Thursday, November 21, 2013

Comment out block of code in bash shell script

Credit goes to this post on Stack Overflow. I don't fully understand the syntax, but it works.
echo "Before commented block"
: <<'END'
command 1 # Doesn't get executed
command 2 # Doesn't get executed
echo "After commented block"
Another commenter pointed out that the string 'END' does not have a specific meaning and any string can be used. In fact, it may be advantageous to use a different string that you know won't be present in your block of code. Much to my amusement, he suggested SNURFLE_BURGERS:
echo this is not executed
I'm torn as to which naming convention to adopt.

Unarchive and decompress .tar.bz2 and .tar.gz (Ubuntu 12.04)

Archived and compressed files can be unarchived and decompressed with tar:
tar -xjvf targetfile.tar.bz2

tar -xzvf targetfile.tar.gz
Archived files can be unarchived with tar:
tar -xvf targetfile.tar
Compressed files can be decompressed with bunzip2 or gunzip:
bunzip2 targetfile.bz2

gunzip targetfile.gz

Saturday, November 16, 2013

Texas A&M ENG-LIFE Workshop + Journal Club

The Llama and I attended the first Texas A&M University ENG-LIFE Workshop: At the Interface of Engineering and Life Sciences. I think it was a successful and productive workshop, with strong attendance from multiple disciplines and a fair amount of research that I consider to be interdisciplinary.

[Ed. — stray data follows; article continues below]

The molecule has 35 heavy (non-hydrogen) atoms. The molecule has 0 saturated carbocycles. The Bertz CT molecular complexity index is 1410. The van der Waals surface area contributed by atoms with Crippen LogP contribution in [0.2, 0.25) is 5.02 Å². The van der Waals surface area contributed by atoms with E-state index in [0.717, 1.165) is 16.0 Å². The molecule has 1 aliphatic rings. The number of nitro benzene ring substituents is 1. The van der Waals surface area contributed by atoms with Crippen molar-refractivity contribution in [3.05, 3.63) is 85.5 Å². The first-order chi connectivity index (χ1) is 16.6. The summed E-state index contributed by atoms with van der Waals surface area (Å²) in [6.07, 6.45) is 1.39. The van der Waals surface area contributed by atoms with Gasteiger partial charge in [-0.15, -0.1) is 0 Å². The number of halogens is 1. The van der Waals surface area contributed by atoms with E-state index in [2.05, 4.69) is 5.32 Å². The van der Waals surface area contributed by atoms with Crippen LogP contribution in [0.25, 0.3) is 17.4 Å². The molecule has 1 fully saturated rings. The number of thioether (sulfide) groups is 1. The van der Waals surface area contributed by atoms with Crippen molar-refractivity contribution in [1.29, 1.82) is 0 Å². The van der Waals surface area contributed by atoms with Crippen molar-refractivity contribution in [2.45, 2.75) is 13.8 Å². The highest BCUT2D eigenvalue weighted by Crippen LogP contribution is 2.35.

The talks were all short, 15 minute talks on a wide range of topics, ranging from bioenergy to microfluidics to biological pathways modeled as logic circuits. I think this format was successful because it allowed researchers from different departments on campus to get a brief overview of the work going on elsewhere at the university to identify new potential collaborators.

The Llama and I were fortunate to have a brief discussion with Professor Aniruddha Datta about his work on modeling biological systems using pathway logic after his talk. I suspect the relaxed format of the conference along with the relatively small size encouraged many such introductions and discussions.

One of the presentations was from Professor Arum Han, a collaborator of one of the professors who heads our journal club, Professor Tim Devarrene, and Professor Han spoke on his work with microfluidic devices tailored for biological research. His talk was relevant to this week's journal club paper.

This week's journal club paper: In vivo lipidomics using single-cell Raman spectroscopy by Wu et al. (2011). The presenters were two members of the Devarrene lab, and so my comment was directed to them.

My comment:
"At the ENG-LIFE Workship today, one of your collaborators, Professor Arum Han, spoke on microfluidic platforms for oil production analysis. Are you all considering combining Raman spectroscopy or something similar with a microfluidics platform for high-throughput screening?"

Journal club: the trend towards rapid "high-throughput" development